Welcome to Sassy Plants - a blog about urban gardening, edible landscaping, and other plant rants.

Wednesday, January 27, 2010


Blueberries are fantastic shrubs to grow.  Not only do blueberry bushes produce fruits that are delicious and high in antioxidants, but they are also very nice as ornamental plants. Blueberries have nice fall color, and there are a few varieties that are evergreen as well.  On top of this, blueberries are  happiest in the acid soils of the Pacific Northwest, which makes them even more of a must have for any Northwest garden.      In addition to having acid soil, to properly grow blueberries you need to plant at least two varieties for pollination.  For a long harvest plant early, mid and late season varieties.       (We're having a warm January in Portland - above is a photo taken today of a Legacy variety of blueberry, planted with daffodils that are already blooming!)

Wednesday, January 20, 2010


I went to the Portland Classical Chinese Garden last week just in time to see the blooming Edgeworthia.  Edgeworthia, a relative of Daphne,  has fragrant flowers that bloom in winter and early spring from unusual looking buds.  It is a very interesting shrub that is not very widely used here, so it is always a treat to see. 

Here's the dirt on Edgeworthia:  

Botanical Name: Edgeworthia chrysantha
Origin: China
Plant Type: Deciduous Shrub
Hardiness: Sunset 5-9; 14-24; USDA to zone 7
Size: 6' high & wide. 
Light Requirements: Full Sun to Light Shade

Friday, January 8, 2010

2010 Garden Planning

Oooh the seed cataloges are rolling in! That means it is time to start planning this year's garden.

There are, of course, many different approaches to the vegetable garden plant selection.
Most people will plant what they eat the most frequently.  Which makes perfect sense.  Others plant not what they eat the most, but instead grow the foods that would cost the most to purchase - in this area things like artichokes, sweet peppers and herbs come to mind. This makes sense, too. Especially if you have a very limited space to work with.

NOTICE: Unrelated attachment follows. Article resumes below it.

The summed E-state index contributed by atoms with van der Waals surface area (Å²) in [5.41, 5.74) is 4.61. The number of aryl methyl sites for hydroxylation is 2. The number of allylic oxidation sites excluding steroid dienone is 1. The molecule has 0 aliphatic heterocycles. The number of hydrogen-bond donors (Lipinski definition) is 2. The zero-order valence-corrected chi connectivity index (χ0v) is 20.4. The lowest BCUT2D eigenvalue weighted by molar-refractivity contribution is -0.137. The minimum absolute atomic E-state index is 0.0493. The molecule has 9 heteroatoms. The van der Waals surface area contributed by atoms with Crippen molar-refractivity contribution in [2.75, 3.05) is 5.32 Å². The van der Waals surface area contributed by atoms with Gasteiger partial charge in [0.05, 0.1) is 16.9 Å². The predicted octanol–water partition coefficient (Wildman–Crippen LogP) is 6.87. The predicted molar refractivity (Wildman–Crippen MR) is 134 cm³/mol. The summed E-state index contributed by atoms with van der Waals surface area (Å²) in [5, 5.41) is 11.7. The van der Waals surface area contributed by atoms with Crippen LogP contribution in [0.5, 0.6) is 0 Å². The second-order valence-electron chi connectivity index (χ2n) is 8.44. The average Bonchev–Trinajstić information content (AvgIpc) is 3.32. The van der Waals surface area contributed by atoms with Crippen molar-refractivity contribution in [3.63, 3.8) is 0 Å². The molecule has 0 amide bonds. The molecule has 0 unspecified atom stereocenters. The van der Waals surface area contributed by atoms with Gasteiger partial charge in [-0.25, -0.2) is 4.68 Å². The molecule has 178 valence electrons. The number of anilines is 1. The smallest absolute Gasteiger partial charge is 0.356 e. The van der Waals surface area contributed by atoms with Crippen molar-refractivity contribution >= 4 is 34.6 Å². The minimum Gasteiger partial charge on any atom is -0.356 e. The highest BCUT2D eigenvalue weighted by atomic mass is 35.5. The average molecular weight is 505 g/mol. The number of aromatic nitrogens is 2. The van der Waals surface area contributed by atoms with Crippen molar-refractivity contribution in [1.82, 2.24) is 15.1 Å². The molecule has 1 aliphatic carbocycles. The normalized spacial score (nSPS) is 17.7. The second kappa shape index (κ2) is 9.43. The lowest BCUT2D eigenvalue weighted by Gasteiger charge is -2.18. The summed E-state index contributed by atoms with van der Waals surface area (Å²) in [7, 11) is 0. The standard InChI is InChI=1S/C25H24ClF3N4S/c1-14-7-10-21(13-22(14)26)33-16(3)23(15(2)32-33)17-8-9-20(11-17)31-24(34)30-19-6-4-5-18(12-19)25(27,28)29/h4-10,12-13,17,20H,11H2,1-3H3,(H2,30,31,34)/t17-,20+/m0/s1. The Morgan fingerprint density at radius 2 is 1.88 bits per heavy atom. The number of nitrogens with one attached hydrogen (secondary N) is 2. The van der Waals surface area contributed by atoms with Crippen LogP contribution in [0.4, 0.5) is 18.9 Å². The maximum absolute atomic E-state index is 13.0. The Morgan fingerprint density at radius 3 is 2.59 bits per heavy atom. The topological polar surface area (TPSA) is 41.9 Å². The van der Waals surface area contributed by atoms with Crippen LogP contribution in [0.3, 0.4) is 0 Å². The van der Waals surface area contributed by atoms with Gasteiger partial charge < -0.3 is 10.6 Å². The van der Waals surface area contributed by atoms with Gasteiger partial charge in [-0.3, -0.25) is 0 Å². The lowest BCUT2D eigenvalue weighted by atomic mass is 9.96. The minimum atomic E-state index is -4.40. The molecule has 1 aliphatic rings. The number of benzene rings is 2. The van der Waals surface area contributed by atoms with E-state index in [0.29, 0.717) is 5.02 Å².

Another aspect of selecting kitchen garden plants, one that I have never heard mentioned (maybe for good reason?!), is to plant things that weigh the most. For example, last year I grew potatoes, among other things.  Potatoes are generally inexpensive and readily available, but they weigh a lot! It requires more fuel to haul those suckers around than it does for, say, sprigs of sage or swiss chard.

This year's garden will be another combination of these three philosophies and will include tomatoes, which we probably eat the most. It will also include herbs like basil, that we eat occasionally, but that are relatively expensive to purchase.  And, it will include those heavy potatoes.  The purple potatoes we grew last year were a hit, but they did take up a lot of space in the garden.  This year I have my unused, full sun parking strip slated for potato production.

Monday, January 4, 2010

Re-Using a Christmas Tree

Yesterday I took down our Christmas tree.  It was a Grand Fir, which we always get, because they smell so wonderful.                          It always makes me a bit sad to dispose of the tree.  Setting it out at the curb, next to the trash, is not a dignified funeral for any tree, let alone a Grand Fir. I usually use some of the tree (a few limbs that I can't manage to cram into our yard debris bin) for mulch.  But this year I am using it all.  I cut off all of the branches and laid them out flat on my shrub beds for mulch. I will use the trunk in a few months as the center for a cucumber trellis.